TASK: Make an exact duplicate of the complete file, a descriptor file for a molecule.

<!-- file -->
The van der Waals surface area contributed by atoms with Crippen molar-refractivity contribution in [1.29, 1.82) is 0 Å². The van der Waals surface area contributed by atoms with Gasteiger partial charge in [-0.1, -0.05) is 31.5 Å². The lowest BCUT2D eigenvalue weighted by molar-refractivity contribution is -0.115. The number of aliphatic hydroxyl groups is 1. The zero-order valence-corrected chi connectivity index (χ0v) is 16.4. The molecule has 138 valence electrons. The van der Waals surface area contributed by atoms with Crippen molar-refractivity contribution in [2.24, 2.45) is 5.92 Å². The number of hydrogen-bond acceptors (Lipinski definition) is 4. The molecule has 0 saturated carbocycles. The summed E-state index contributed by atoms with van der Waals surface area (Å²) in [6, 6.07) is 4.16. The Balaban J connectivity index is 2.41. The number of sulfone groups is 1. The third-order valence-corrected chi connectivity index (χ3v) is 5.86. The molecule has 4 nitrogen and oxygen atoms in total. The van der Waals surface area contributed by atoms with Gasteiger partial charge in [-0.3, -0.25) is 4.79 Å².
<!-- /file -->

The van der Waals surface area contributed by atoms with Crippen molar-refractivity contribution in [1.29, 1.82) is 0 Å². The van der Waals surface area contributed by atoms with Gasteiger partial charge in [-0.1, -0.05) is 31.5 Å². The lowest BCUT2D eigenvalue weighted by molar-refractivity contribution is -0.115. The number of aliphatic hydroxyl groups is 1. The zero-order valence-corrected chi connectivity index (χ0v) is 16.4. The molecule has 138 valence electrons. The van der Waals surface area contributed by atoms with Crippen molar-refractivity contribution in [2.24, 2.45) is 5.92 Å². The number of hydrogen-bond acceptors (Lipinski definition) is 4. The molecule has 0 saturated carbocycles. The summed E-state index contributed by atoms with van der Waals surface area (Å²) in [6, 6.07) is 4.16. The Balaban J connectivity index is 2.41. The number of sulfone groups is 1. The third-order valence-corrected chi connectivity index (χ3v) is 5.86. The molecule has 4 nitrogen and oxygen atoms in total. The van der Waals surface area contributed by atoms with Gasteiger partial charge in [-0.3, -0.25) is 4.79 Å².